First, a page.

Friday, December 26, 2008

I-94 Corridor West To Waukesha Needs Rail

Having been trapped in rush hour Tuesday on I-94 from Milwaukee to the west - - and yes, it was my choice to drive - - I again observe how insane the traffic is, and how greatly is better transit, and a reil link needed in that corridor.

Do you folks out Waukesha way have an idea of what is coming at you when the Zoo Interchange goes under reconstruction for four years somewhere around 2012?

You will be begging for a fast train downtown and back - - but your County killed light rail a few years ago and because Waukesha County is boycotting the regional transit authority, you will not be hooked up to commuter rail (the KRM) or better buses, either.

Speak up now, Waukesha, or be consigned to gridlock for the next decade, at a minimum.


Unknown said...

The Waukesha/Milwaukee conundrum on housing, transit, and regional politics is slowly but surely killing SE WI. Who will lead us to a better way? Barret? Vrakas? Doyle? Walker?

See none of the above.

Michael J. Cheaney said...

Trapped in rush hour traffic in Waukesha?

You don't suppose that the REAL reason you were trapped in traffic was because it was snowing now do ya?

Anonymous said...

Speak up?? We have been for years! The answer is NO.

James Rowen said...

To Michael; rush hours could be minimized and mitigated with and by transit, especially during a snow event. Since Waukesha actively obstructs transit initiatives, the rush hours are worse than need be for commuters.

James Rowen said...

To Jim and E_Man - - I appreciate your perpectives. We'll end up with better transit because economic pressures will force it, though at higher costs and with years of missed opportunities in its wake.

Anonymous said...

@Jim I love the enthusiasm but I think that if the KRM moves forward and shows signs of success then Waukesha will get on board.

Anonymous said...


How exactly is traffic going to be mitigated during snow storms with mass transit?

Believe me People will not just all of a sudden look out the window, see its snowing and then decide to stand at a bus stop (in the snow) that may or may not be near their homes, in which case they have to walk (In the snow) to the bus stop (in the snow) wait for the bus, (in the snow) get to their destination, walk again (in the snow) do whatever it is they need to do and repeat the process all over again.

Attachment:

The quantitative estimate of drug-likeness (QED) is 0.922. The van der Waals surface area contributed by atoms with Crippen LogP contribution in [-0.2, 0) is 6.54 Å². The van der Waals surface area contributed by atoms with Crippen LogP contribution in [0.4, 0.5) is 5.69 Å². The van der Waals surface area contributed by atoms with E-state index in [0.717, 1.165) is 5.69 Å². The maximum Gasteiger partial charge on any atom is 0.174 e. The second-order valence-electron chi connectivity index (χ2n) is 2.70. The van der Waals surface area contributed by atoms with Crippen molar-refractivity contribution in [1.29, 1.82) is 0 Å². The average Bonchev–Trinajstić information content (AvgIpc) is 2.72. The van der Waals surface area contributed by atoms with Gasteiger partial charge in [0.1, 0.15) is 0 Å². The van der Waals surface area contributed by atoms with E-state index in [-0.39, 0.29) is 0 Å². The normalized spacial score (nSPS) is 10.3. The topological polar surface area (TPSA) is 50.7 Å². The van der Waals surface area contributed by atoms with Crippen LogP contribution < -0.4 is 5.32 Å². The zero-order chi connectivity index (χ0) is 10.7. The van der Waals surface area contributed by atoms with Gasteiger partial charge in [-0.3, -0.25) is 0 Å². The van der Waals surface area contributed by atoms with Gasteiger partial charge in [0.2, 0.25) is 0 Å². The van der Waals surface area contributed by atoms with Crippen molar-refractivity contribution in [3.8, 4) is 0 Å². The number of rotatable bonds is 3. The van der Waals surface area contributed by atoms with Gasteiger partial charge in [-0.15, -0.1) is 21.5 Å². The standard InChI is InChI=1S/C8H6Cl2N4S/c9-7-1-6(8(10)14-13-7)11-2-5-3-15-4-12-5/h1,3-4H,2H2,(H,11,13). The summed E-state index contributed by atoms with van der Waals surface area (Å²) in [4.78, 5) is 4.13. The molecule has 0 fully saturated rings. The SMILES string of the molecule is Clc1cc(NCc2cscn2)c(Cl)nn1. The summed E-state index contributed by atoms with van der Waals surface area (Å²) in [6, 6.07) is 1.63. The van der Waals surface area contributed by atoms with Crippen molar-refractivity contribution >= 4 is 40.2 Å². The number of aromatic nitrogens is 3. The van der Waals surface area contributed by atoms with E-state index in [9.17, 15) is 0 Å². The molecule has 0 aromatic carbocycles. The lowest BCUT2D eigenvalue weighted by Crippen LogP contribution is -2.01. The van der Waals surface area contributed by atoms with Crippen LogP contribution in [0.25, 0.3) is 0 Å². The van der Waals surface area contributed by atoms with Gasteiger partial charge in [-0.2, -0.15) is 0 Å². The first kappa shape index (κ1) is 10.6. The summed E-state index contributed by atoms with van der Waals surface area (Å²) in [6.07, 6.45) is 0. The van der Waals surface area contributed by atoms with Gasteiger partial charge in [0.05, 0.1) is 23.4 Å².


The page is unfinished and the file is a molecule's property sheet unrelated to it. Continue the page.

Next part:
That is the craziest "reasoning" for mass transit I have ever heard.

And besides I bet if you look at MCTS numbers DURING a snowstorm I'll bet the the numbers will be down from a comperable time period during a NON snow day.

James Rowen said...

To Michael: A coordinated transit system that is in place, accepted, and used routinely would offer drivers an alternative to driving in a heavy snowstorm, or in other circumstances, including regular rush hours. Fewer cars on the roads during inclement weather would reduce congestion. Not eliminate it, but moderate it.

Anonymous said...

Metafilter is one of my favorite sites for random information.

Here is an interesting observation.

The conclusion that I get is that the anarchy of choices makes systems with more choice in a specific transportion type less effiecient. Adding capacity adds more choices and reduces the overall efficiency of the system.

James Rowen said...

To Vic; I'm not sure that Braess' paradox applies to adding transit to a road-domonatd system.

James Rowen said...

Typo patrol: road-dominated.

Anonymous said...

I look forward to the Zoo Interchange rebuild, as long as they don't rebuild it exactly as it stands today. It needs a redesign, which will go a long, long way to easing traffic issues.

The biggest problem is the ramp from I94E to I894/45S, mostly because there is the on ramp from Hwy 100 which merges right at the ramp, and causes all sorts of issues as people try to cross over.

I would think that the success of the Marquette Interchange project (on time and budget) would help your concerns, especially since that redesign has also helped alleviate traffic issues there somewhat. Though to be honest, I don't drive it in rush hour all that much any more since I no longer have a downtown client.

James Rowen said...

To Nick;

Expanding the Zoo Interchange w/out transit is a mistake. The County Grounds should have light and commuter rail connections, for example.

WisDOT is also not integrating smart and sustainable land use into the redesign, and will probably end up creating more congestion to the west by inducing usage, plus it will be dumping more traffic to the east, where expansion near the stadium, the VA, the cemetaries and Story Hill will degrade these areas.

As for the Marquette: I-94 E to I-43 N is a mess, and not an improvement. And the descent off the High Rise heading west past Marquette is the New Death Valley, so I cannot use the Marquette as an object lesson except to say that major highway expansion in and over the heart of a city eats up tax base and puts through traffic where it doesn't belong.

Anonymous said...

I guess that is what I was saying. In a road dominated system adding more choices to the road system makes it less efficient. Capacity only breeds a higher inefficiency.

The rail line is a second and independent choice that leaves the efficiency of the road system the same while reducing its overall use.